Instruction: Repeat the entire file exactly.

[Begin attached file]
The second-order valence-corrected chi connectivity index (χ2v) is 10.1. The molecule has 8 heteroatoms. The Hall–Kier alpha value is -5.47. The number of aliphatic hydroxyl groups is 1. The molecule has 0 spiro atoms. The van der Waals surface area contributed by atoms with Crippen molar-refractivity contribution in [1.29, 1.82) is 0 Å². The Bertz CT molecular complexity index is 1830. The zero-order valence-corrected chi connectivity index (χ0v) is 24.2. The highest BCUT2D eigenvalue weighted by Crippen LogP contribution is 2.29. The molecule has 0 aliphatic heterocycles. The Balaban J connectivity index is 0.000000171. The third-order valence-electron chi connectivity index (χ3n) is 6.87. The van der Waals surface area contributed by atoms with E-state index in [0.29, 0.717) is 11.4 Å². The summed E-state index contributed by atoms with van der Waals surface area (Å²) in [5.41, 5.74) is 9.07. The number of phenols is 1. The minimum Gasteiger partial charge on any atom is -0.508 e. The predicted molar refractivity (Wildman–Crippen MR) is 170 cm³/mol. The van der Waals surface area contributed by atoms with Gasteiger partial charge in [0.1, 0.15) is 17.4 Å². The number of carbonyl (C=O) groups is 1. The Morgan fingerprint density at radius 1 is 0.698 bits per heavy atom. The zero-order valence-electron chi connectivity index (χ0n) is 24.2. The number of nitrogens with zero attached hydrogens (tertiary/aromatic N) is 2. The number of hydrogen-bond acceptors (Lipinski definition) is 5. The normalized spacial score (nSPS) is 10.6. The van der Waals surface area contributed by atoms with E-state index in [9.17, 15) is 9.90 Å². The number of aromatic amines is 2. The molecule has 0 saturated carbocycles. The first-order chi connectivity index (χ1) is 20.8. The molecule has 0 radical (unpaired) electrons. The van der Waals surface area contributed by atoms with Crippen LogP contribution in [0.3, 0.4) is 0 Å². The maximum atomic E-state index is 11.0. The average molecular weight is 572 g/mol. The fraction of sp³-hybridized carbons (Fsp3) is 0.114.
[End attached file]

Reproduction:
The second-order valence-corrected chi connectivity index (χ2v) is 10.1. The molecule has 8 heteroatoms. The Hall–Kier alpha value is -5.47. The number of aliphatic hydroxyl groups is 1. The molecule has 0 spiro atoms. The van der Waals surface area contributed by atoms with Crippen molar-refractivity contribution in [1.29, 1.82) is 0 Å². The Bertz CT molecular complexity index is 1830. The zero-order valence-corrected chi connectivity index (χ0v) is 24.2. The highest BCUT2D eigenvalue weighted by Crippen LogP contribution is 2.29. The molecule has 0 aliphatic heterocycles. The Balaban J connectivity index is 0.000000171. The third-order valence-electron chi connectivity index (χ3n) is 6.87. The van der Waals surface area contributed by atoms with E-state index in [0.29, 0.717) is 11.4 Å². The summed E-state index contributed by atoms with van der Waals surface area (Å²) in [5.41, 5.74) is 9.07. The number of phenols is 1. The minimum Gasteiger partial charge on any atom is -0.508 e. The predicted molar refractivity (Wildman–Crippen MR) is 170 cm³/mol. The van der Waals surface area contributed by atoms with Gasteiger partial charge in [0.1, 0.15) is 17.4 Å². The number of carbonyl (C=O) groups is 1. The Morgan fingerprint density at radius 1 is 0.698 bits per heavy atom. The zero-order valence-electron chi connectivity index (χ0n) is 24.2. The number of nitrogens with zero attached hydrogens (tertiary/aromatic N) is 2. The number of hydrogen-bond acceptors (Lipinski definition) is 5. The normalized spacial score (nSPS) is 10.6. The van der Waals surface area contributed by atoms with E-state index in [9.17, 15) is 9.90 Å². The number of aromatic amines is 2. The molecule has 0 saturated carbocycles. The first-order chi connectivity index (χ1) is 20.8. The molecule has 0 radical (unpaired) electrons. The van der Waals surface area contributed by atoms with Crippen LogP contribution in [0.3, 0.4) is 0 Å². The maximum atomic E-state index is 11.0. The average molecular weight is 572 g/mol. The fraction of sp³-hybridized carbons (Fsp3) is 0.114.